When care is optional or investigational, the parents have a right to be involved in decision making. Doctors, on the other hand, do not have a responsibility to provide futile or unreasonable care. Gestational age alone, however, may not be a sufficient criterion for determining whether or not a baby could benefit from neonatal intensive care. In the same way the calculation of a baby's due date relies on certain assumptions, gestational age may be inaccurate depending on normal variations from the woman's average ovulation date. A baby a week older than suspected has a much greater chance of survival. Thus, doctors need to assess whether the gestational age is in error.

Furthermore, doctors should individualize treatment decisions. The baby's weight at birth is often a better indicator of survival than the gestational age. Girls usually survive prematurity better than boys. Singletons have a better outcome than multiples. Babies who receive steroids to mature their lungs do better than those who do not receive the treatment. A decision based on gestational age alone makes no allowance for the needs and best interests of a particular baby, potentially leading to the preventable death of a baby that would survive given the appropriate treatment.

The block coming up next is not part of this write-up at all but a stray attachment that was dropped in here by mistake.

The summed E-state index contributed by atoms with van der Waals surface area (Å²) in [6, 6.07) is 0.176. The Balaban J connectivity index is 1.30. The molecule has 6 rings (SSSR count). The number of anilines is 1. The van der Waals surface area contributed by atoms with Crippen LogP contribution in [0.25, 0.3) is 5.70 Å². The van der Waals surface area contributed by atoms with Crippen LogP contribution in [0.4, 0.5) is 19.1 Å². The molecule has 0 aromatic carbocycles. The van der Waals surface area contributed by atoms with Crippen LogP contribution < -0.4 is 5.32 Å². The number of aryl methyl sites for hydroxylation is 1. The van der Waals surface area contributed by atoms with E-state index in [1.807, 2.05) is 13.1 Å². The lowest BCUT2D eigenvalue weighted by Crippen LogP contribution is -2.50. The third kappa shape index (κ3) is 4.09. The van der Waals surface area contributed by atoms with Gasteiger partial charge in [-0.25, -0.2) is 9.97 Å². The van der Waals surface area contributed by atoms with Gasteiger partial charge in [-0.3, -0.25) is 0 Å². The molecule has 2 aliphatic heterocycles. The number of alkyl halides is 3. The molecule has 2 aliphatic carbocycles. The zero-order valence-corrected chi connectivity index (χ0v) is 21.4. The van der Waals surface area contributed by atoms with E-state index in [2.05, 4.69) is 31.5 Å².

Some discussions about deciding whether or not to try to save extremely early premature babies center on the burden a handicapped child might become to a family. An important ethical question is if the effects of a disabled baby on the parents and family should be a factor in the decision. In asking that question, we must be careful not to devalue disabled individuals.

Romans 13:10 states, “Love does no harm to its neighbor. Therefore love is the fulfillment of the law.” Christians are not compelled to delay the dying process, especially when such a decision would place an unnecessary burden of suffering on a patient. While the decision to let a loved one go is heartbreaking — especially when the loved one is a precious child at the beginning of life — a Christian is not left without hope. A Christian has a faith and knowledge resting “in the hope of eternal life, which God, who does not lie, promised before the beginning of time” (Titus 1:2).